Our theme for the month of November is “the periodic table.”

Some of my earliest sense memories are of blank shower room walls and locker room echoes. Before her multiple shoulder surgeries, my mom swam laps every morning before sunrise, and before I was put in school, I’d be brought along to float. During middle school summers, the Jolly Roger Swim Club occupied entire days for a packed lawn of families, and I was never out of the diving board’s conveyor loop. In high school, backyard pools and hot tubs kept my friends together and talking all summer break. Smell is the sense most tied to memory, and chlorine hangs thick across each.

That wonderful smell comes from chloramines, which form as the hypochlorous acid cleans the water, bonding to impurities. It’s also what burns your eyes and dries out your skin.

There was learning to swim, and then there was getting used to it. Feeling grown up meant jumping in the pool without pinching my nose. To be any good at the games—to spy a suspended golf tee or to cheat at Marco Polo—I had to be able to open my eyes underwater. My eyes got red and my skin itched sitting in my towel. The only thing to do was acclimate, but swimming still makes me sneeze.

Like most American pastimes (and America itself), modern swimming pools feel timeless and eternal to me despite being relatively recent. The first swimming pool was sanitized in 1910, when a graduate student at Brown University experimented on his campus’s pool. One part bleaching powder to a million parts water eradicated all bacteria in just fifteen minutes. It became a valid sanitization option, but the timing of war made chlorine monopolize. Recreational swimming was popularized in the US during World War I, as chlorine gas was being mass-produced for chemical warfare. What was keeping us safe abroad might be put to work in our backyards and public facilities too.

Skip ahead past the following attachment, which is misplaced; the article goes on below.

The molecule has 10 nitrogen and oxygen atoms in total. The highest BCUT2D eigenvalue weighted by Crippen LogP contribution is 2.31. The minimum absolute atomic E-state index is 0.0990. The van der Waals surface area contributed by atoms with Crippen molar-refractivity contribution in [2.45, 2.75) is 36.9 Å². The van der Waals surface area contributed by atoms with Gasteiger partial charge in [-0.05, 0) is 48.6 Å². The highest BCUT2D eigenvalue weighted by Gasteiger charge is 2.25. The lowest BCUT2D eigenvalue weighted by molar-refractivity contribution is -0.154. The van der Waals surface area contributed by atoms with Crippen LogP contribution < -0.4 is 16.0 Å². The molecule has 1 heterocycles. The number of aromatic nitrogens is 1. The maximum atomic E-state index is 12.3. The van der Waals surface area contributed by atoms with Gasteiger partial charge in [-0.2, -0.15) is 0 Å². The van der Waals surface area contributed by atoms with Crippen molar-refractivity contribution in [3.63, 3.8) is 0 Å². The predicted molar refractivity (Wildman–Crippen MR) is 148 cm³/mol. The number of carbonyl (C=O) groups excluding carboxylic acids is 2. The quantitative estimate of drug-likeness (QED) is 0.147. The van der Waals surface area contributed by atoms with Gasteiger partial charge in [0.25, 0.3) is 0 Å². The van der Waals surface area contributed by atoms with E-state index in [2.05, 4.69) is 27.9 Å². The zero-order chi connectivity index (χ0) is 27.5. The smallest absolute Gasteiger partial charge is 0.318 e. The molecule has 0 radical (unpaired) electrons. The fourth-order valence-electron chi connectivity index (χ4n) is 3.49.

Maybe—at least that’s what I could gather, historically and chemically, from skimming this academic paper. My brain shut off seeing “3-chloro-4-dichloromethyl5-hydroxy-2(5H)-furanone.” I never latched onto chemistry, with all of those big code words. I know it’s useful to be chemically literal, but without context, there’s no immediate distinction between what’s deadly and what’s benign in name.

In any case, chlorination allowed swimming pools to become more forgettable features. Before, pools were simply filtered, with occasional complete drains and refills—such attention and ritual. Chlorination only requires the occasional “shock.” It took decades of work and research to get the balance right and takes a childhood to get used to, but I guess it’s worth not having to pay such attention anymore.

This fall, when my gym emailed to explain their phased reopening, I read that the locker rooms were being left to the safest and last stage. Who knows when that will be. Though I never even used their pool, I realized I didn’t want to go if I couldn’t begin and end by cleaning and changing in that bright, echoing chamber. The smell makes me feel bleached and safe. Now I need to experiment with other methods of feeling clean.

2 Comments

  1. Josh Parks

    I’m still not an adult—I refuse to get my face wet in chlorinated water. Fourth-grade swimming lessons were a bit traumatic.

    Reply
  2. Kyric Koning

    Ah. Swimming. What mixed memories that conjures. Mostly bad, though. I am not particularly fond of getting needlessly wet. Swimming counts as that. Nice approach to the month’s theme.

    Reply

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